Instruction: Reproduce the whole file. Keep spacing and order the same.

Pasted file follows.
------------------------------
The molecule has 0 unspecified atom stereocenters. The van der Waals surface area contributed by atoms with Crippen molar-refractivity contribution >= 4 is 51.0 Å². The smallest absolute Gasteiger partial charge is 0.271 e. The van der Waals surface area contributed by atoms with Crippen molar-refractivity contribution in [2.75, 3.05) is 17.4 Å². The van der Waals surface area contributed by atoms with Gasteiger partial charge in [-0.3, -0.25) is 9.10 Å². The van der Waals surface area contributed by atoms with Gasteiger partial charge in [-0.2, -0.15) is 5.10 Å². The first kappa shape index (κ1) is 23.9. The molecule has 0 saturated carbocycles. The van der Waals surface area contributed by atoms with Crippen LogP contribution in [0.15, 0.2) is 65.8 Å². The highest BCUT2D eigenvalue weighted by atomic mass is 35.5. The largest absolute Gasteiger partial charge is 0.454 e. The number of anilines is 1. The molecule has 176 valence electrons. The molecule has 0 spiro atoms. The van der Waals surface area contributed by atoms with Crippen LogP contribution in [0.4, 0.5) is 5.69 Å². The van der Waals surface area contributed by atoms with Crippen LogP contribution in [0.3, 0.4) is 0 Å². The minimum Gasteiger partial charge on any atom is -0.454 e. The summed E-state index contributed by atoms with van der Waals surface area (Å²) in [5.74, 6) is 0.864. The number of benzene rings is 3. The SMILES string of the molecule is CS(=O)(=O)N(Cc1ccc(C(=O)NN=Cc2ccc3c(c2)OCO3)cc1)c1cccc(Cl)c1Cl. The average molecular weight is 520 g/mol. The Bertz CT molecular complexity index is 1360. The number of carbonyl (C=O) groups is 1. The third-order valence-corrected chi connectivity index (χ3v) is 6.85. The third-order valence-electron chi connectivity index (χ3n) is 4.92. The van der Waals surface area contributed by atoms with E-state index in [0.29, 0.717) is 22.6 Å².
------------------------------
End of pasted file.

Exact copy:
The molecule has 0 unspecified atom stereocenters. The van der Waals surface area contributed by atoms with Crippen molar-refractivity contribution >= 4 is 51.0 Å². The smallest absolute Gasteiger partial charge is 0.271 e. The van der Waals surface area contributed by atoms with Crippen molar-refractivity contribution in [2.75, 3.05) is 17.4 Å². The van der Waals surface area contributed by atoms with Gasteiger partial charge in [-0.3, -0.25) is 9.10 Å². The van der Waals surface area contributed by atoms with Gasteiger partial charge in [-0.2, -0.15) is 5.10 Å². The first kappa shape index (κ1) is 23.9. The molecule has 0 saturated carbocycles. The van der Waals surface area contributed by atoms with Crippen LogP contribution in [0.15, 0.2) is 65.8 Å². The highest BCUT2D eigenvalue weighted by atomic mass is 35.5. The largest absolute Gasteiger partial charge is 0.454 e. The number of anilines is 1. The molecule has 176 valence electrons. The molecule has 0 spiro atoms. The van der Waals surface area contributed by atoms with Crippen LogP contribution in [0.4, 0.5) is 5.69 Å². The van der Waals surface area contributed by atoms with Crippen LogP contribution in [0.3, 0.4) is 0 Å². The minimum Gasteiger partial charge on any atom is -0.454 e. The summed E-state index contributed by atoms with van der Waals surface area (Å²) in [5.74, 6) is 0.864. The number of benzene rings is 3. The SMILES string of the molecule is CS(=O)(=O)N(Cc1ccc(C(=O)NN=Cc2ccc3c(c2)OCO3)cc1)c1cccc(Cl)c1Cl. The average molecular weight is 520 g/mol. The Bertz CT molecular complexity index is 1360. The number of carbonyl (C=O) groups is 1. The third-order valence-corrected chi connectivity index (χ3v) is 6.85. The third-order valence-electron chi connectivity index (χ3n) is 4.92. The van der Waals surface area contributed by atoms with E-state index in [0.29, 0.717) is 22.6 Å².